Liege, 3 December 2007
Comments to USA Today article « Mysteries of autoimmune diseases unravel »
Author: Vincent GEENEN, MD, PhD – University of Liege Center of Immunology. Coordinator of FP6 Integrated Project Euro-Thymaide
The knowledge of the cellular and molecular mechanisms leading to autoimmunity (immune aggression turning to self) constitutes an important challenge addressed to the medico-scientific community. The recent development of whole genome association studies and subsequent public databases has lead to the identification of gene alleles responsible for susceptibility (or protection) to a large number of autoimmune diseases.
The most significant advances in this field of research concern two devastating organ-specific autoimmune diseases, type 1 diabetes and multiple sclerosis. Interestingly also, these studies revealed some shared susceptibility genes (such as CTLA4) that control common facets of the autoimmune response.
Despite their powerfulness, these studies have not significantly contributed to the deciphering of the fundamental mechanisms responsible for the development of autoimmunity. Besides diversity, specificity, and memory, self-tolerance is a cornerstone of immune physiology. An inborn deficiency or a later breakdown of immune self-tolerance may often result in the development of autoimmune diseases. During evolution, the thymus appeared as a new lymphoid structure necessary for the establishment of central immune self-tolerance as required by the development of immune diversity. Thymus-dependent self-tolerance results from two interconnected mechanisms:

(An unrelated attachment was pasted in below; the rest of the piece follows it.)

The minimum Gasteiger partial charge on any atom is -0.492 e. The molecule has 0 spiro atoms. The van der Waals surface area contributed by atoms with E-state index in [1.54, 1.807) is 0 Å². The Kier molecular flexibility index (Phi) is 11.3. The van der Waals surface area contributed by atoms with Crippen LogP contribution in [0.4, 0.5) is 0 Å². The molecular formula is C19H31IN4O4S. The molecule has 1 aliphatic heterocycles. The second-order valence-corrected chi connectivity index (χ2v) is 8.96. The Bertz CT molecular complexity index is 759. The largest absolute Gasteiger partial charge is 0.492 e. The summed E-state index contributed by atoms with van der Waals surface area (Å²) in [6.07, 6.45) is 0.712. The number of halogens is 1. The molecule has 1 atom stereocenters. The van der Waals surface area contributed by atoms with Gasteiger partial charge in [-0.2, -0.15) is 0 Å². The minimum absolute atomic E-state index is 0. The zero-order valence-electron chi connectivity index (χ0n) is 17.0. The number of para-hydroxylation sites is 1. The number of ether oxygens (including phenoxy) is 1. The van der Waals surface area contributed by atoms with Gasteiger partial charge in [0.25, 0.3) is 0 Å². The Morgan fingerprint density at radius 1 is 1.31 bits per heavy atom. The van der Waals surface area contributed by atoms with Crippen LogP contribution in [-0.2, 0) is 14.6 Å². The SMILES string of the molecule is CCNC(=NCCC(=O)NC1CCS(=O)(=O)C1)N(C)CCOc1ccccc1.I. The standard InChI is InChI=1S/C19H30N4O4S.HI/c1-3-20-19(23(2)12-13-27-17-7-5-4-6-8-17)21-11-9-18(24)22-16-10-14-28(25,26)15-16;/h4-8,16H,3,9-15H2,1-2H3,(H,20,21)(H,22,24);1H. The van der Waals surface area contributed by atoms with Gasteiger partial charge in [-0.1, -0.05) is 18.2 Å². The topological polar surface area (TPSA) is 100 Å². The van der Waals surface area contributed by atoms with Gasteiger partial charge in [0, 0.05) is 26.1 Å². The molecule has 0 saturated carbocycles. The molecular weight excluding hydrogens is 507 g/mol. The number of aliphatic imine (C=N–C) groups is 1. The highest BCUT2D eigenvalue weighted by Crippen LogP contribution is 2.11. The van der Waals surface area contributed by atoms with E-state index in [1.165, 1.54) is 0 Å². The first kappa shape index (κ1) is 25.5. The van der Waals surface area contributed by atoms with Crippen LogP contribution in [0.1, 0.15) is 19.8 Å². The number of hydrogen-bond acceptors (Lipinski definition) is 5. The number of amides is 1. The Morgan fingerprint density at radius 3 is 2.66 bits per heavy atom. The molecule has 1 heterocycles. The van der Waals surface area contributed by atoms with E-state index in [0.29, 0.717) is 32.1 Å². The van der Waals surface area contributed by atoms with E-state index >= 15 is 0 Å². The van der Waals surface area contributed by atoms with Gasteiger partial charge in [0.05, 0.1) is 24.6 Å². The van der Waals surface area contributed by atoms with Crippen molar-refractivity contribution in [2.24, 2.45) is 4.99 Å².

Two major genes, the AutoImmune REgulator (AIRE) and the forkhead box protein 3 (FoxP3), intimately control the mechanisms of central self-tolerance. Mutations of AIRE are responsible for a very rare congenital autoimmune syndrome (APECED, i.e. Autoimmune Polyendocrinopathy Candidiasis and Ectodermal Dystrophy or APS-I, i.e. Autoimmune Polyglandular Syndrome type I). AIRE encodes a transcription factor-like protein, and AIRE expression is maximal in the thymus epithelium where it controls the transcription of many tissue-specific antigens (TSA). Mutations of FoxP3 lead to another very rare congenital autoimmune syndrome (IPEX, i.e. Immune dysregulation, Polyendocrinopathy, Enteropathy, X-linked). The protein FoxP3 is a transcription factor essential for intrathymic differentiation of natural self-antigen specific Treg (nTreg).
From January 2004, the research activities conducted in the FP6 Integrated Project Euro-Thymaide have provided a large and very significant amount of data (see http://www.eurothymaide.org/common/ScientificPublication.asp) that further support a central role for thymus-dependent self-tolerance in protection from autoimmunity. These findings now pave the way for novel therapeutic approaches aiming at self-tolerance restoration.
Briefly, these data include the following deliverables/milestones:
By concentrating on these findings as the most early events in initiation of the autoimmune response, the Euro-Thymaide consortium do hope to develop original and innovating therapies for the prevention and treatment of organ-specific autoimmune diseases, in particular type 1 diabetes.